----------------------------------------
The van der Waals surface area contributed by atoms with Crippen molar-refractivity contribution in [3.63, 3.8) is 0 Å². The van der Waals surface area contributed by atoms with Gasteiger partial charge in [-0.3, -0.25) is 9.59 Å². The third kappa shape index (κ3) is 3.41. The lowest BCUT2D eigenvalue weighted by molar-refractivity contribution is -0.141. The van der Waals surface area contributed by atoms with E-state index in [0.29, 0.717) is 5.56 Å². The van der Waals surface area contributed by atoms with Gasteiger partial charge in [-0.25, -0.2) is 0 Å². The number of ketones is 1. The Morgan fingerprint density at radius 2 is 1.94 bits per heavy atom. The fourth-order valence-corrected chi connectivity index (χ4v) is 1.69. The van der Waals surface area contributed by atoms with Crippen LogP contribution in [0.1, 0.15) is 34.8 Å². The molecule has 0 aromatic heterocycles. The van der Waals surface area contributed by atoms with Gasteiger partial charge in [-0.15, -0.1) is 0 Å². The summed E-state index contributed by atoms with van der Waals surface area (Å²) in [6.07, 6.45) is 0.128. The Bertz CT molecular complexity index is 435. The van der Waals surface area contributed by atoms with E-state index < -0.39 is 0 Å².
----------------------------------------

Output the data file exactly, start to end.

The van der Waals surface area contributed by atoms with Crippen molar-refractivity contribution in [3.63, 3.8) is 0 Å². The van der Waals surface area contributed by atoms with Gasteiger partial charge in [-0.3, -0.25) is 9.59 Å². The third kappa shape index (κ3) is 3.41. The lowest BCUT2D eigenvalue weighted by molar-refractivity contribution is -0.141. The van der Waals surface area contributed by atoms with E-state index in [0.29, 0.717) is 5.56 Å². The van der Waals surface area contributed by atoms with Gasteiger partial charge in [-0.25, -0.2) is 0 Å². The number of ketones is 1. The Morgan fingerprint density at radius 2 is 1.94 bits per heavy atom. The fourth-order valence-corrected chi connectivity index (χ4v) is 1.69. The van der Waals surface area contributed by atoms with Crippen LogP contribution in [0.1, 0.15) is 34.8 Å². The molecule has 0 aromatic heterocycles. The van der Waals surface area contributed by atoms with Gasteiger partial charge in [-0.15, -0.1) is 0 Å². The summed E-state index contributed by atoms with van der Waals surface area (Å²) in [6.07, 6.45) is 0.128. The Bertz CT molecular complexity index is 435. The van der Waals surface area contributed by atoms with E-state index < -0.39 is 0 Å².